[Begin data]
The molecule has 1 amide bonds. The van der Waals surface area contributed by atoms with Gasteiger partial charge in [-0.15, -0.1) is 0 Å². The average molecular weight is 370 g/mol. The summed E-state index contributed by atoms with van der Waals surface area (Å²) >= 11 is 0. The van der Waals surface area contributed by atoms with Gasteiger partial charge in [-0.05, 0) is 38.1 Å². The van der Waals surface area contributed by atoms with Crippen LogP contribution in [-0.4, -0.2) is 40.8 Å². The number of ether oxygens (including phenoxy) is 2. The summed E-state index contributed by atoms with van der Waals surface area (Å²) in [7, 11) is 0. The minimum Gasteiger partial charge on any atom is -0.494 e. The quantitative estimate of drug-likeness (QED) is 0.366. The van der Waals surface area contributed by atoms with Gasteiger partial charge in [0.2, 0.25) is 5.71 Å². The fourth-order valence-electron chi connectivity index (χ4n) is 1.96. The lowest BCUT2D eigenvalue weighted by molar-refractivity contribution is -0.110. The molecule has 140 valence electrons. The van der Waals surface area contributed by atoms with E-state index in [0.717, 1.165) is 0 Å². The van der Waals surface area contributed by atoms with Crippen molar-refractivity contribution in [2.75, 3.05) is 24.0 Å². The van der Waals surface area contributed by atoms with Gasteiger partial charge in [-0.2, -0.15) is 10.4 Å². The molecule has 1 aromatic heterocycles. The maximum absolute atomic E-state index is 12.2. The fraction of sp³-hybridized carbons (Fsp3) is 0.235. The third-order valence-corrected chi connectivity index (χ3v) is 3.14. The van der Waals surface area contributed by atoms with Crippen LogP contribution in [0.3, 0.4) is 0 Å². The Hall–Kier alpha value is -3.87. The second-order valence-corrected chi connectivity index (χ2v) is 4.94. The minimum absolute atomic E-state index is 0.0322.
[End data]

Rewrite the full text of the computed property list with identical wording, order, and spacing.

The molecule has 1 amide bonds. The van der Waals surface area contributed by atoms with Gasteiger partial charge in [-0.15, -0.1) is 0 Å². The average molecular weight is 370 g/mol. The summed E-state index contributed by atoms with van der Waals surface area (Å²) >= 11 is 0. The van der Waals surface area contributed by atoms with Gasteiger partial charge in [-0.05, 0) is 38.1 Å². The van der Waals surface area contributed by atoms with Crippen LogP contribution in [-0.4, -0.2) is 40.8 Å². The number of ether oxygens (including phenoxy) is 2. The summed E-state index contributed by atoms with van der Waals surface area (Å²) in [7, 11) is 0. The minimum Gasteiger partial charge on any atom is -0.494 e. The quantitative estimate of drug-likeness (QED) is 0.366. The van der Waals surface area contributed by atoms with Gasteiger partial charge in [0.2, 0.25) is 5.71 Å². The fourth-order valence-electron chi connectivity index (χ4n) is 1.96. The lowest BCUT2D eigenvalue weighted by molar-refractivity contribution is -0.110. The molecule has 140 valence electrons. The van der Waals surface area contributed by atoms with E-state index in [0.717, 1.165) is 0 Å². The van der Waals surface area contributed by atoms with Crippen molar-refractivity contribution in [2.75, 3.05) is 24.0 Å². The van der Waals surface area contributed by atoms with Gasteiger partial charge in [-0.2, -0.15) is 10.4 Å². The molecule has 1 aromatic heterocycles. The maximum absolute atomic E-state index is 12.2. The fraction of sp³-hybridized carbons (Fsp3) is 0.235. The third-order valence-corrected chi connectivity index (χ3v) is 3.14. The van der Waals surface area contributed by atoms with Crippen LogP contribution in [0.3, 0.4) is 0 Å². The Hall–Kier alpha value is -3.87. The second-order valence-corrected chi connectivity index (χ2v) is 4.94. The minimum absolute atomic E-state index is 0.0322.